A church has stood on the site for a thousand years, but not without incident. It survived the Great Fire of London in 1666, but was badly damaged in a fire in 1897. The biggest change occurred during the Blitz in World War II when the entire ward of Cripplegate was utterly destroyed. The church suffered a direct hit in the summer of 1940 and was then gutted by incendiary bombs at the end of that year, leaving a shell consisting of the outside walls, tower and some structural supports inside.
The church has some famous connections. John Milton, who wrote (or dictated) 'Paradise Lost' nearby, was buried in the church. Daniel Defoe, probably most famous for writing 'Robinson Crusoe' was born nearby. Oliver Cromwell was married in the church in 1620 and John Bunyan is said to have visited occasionally. You will find references and monuments to them all, and many others inside the church.
The most arresting thing for me upon visiting, was a small display of photographs, showing the area after the bombing of World War II. I think it's easy to forget just how much of London was turned to rubble, and if you imagine that the current Barbican Estate and the arts centre cover a 40 acre site, it was all a largely residential area that was eradicated by German bombs. The Barbican Estate (built between 1965 - 1976), currently houses about 4,000 residents, but after WWII it was apparently just 48. Now, as I have mentioned, the church stands in the middle of high rise buildings, walkways, schools and a world famous arts centre, but in the photos below, St Giles is as much of an island, but standing in the middle of a huge, bombed out wasteland.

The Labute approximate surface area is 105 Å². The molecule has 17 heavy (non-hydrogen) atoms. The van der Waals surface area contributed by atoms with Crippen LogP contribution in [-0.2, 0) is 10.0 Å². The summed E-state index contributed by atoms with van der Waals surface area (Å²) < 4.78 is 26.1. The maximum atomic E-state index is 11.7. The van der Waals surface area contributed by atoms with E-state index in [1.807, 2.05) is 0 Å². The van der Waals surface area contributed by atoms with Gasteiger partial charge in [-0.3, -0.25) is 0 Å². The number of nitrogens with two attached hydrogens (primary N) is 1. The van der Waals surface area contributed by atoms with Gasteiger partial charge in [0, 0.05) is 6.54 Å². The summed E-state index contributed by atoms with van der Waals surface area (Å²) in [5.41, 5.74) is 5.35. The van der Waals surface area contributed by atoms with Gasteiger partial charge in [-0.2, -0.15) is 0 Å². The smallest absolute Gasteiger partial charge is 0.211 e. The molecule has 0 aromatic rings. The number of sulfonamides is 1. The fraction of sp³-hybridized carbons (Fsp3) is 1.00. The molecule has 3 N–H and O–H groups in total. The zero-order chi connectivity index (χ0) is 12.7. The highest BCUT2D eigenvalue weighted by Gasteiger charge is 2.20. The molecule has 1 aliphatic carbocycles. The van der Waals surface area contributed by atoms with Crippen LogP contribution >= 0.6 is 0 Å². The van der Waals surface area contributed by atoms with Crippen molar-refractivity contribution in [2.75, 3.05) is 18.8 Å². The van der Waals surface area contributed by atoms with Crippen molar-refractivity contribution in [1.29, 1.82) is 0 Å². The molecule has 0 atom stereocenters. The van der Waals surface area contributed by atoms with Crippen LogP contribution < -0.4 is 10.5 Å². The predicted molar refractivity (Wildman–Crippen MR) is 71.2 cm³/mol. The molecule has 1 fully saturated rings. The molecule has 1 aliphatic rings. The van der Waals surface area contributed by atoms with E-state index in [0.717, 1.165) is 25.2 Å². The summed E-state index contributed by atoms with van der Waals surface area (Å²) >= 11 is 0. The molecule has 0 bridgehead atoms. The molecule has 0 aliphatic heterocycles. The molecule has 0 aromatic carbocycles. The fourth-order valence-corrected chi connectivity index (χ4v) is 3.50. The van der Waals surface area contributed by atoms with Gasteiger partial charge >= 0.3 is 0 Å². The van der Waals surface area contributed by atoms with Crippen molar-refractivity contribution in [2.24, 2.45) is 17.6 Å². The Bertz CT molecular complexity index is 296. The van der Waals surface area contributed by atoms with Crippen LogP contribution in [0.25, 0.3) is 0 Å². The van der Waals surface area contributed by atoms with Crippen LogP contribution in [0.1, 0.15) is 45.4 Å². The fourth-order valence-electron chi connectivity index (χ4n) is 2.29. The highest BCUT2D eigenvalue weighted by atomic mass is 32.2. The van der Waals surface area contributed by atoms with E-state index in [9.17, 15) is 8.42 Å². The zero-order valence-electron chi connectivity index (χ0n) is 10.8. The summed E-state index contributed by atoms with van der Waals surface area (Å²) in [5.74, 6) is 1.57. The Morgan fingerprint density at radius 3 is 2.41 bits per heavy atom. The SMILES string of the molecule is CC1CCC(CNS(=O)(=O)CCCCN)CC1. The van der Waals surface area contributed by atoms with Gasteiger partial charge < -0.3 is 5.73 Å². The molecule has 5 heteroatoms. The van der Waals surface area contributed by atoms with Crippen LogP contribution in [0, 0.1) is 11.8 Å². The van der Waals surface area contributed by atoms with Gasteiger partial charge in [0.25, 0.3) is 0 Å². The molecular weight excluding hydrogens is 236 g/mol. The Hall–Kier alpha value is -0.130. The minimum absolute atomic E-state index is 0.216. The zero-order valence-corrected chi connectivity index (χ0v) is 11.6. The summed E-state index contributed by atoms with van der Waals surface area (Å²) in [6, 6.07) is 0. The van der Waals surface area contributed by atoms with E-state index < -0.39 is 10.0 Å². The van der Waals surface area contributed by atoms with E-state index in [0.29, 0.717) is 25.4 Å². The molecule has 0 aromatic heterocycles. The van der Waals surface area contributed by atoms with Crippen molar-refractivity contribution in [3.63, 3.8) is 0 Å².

When you step out of the church today, you are greeted by a quite different view from the one the people above would have experienced.
This weekend, the groups were small, but each one a minor delight to wander around and chat about London with.
On Saturday afternoon, I met Ben and Jess for the St Paul's to the Monument walk and almost forgot to take a photo of them, which would have been a double shame, seeing as I've just had my camera fixed after it broke on a walk a couple of weeks ago. Here they standing by the Monument, which is, as I have undoubtedly mentioned before, a Monument to the Great Fire of London, a rather horrific fire which burned down most of the medieval City of London in 1666.
I admit, that in the photo, it just looks like Ben and Jess are standing in the middle of a building site, which unfortunately, at the moment is kind of true. As with much of the rebuilding of London after the Great Fire, the Monument is largely the work of Christopher Wren. It stands 202 feet tall, the distance from the bakery on Pudding Lane where the fire began. Daniel Defoe described the top of the structure as having a "handsome gilt flame like that of a candle." It also happens to be the tallest isolated stone column in the world, and as such, for the small fee of £3, you can climb the 311 steps to a public viewing gallery, and enjoy a rather splendid view of London.
There was no snow this Sunday for the My neck of the Woods east end walk, and I was joined by Mandy, Richey and Dylan. Mandy, who was on her second Bowl Of Chalk walk, writes a blog called 'emm in London' which is well worth a read anyway, but last year, she wrote a rather nice and detailed account of the Saturday afternoon walk she did with me entitled '9 Things I learned on a Bowl Of Chalk'.
Here they are standing in front of one of street artist Stik's large scale stick figures. You'll find this particular one on Great Eastern Street. Mandy is quite a fan of the various street artists whose work you find daubed around the walls and buildings of east London, and if memory serves me correctly, Stik is her fourth favourite. Might be wrong about that though.
Shortly after this, Dylan spotted a quite incredible bike, locked to a lamp post, which was so big (the bike, not the lamp post) that at first I didn't even notice it was a bike. I'm now quite intrigued to see the person who owns it, riding it around London.
Anyway, at the end of the walk, Richey suggested going for a curry at one of his favourite curry houses on Brick Lane ... so we did.
Most surprised - Jess
Best moustache - No winners
Best beard - Richey
Most American - Dylan
Most amount of flat caps on one walk - Sunday
Veteran Bowl Of Chalker - Mandy
Most 'Avid' - Ben
Bowl Of Chalk
Bowl Of Chalk based shenanigans.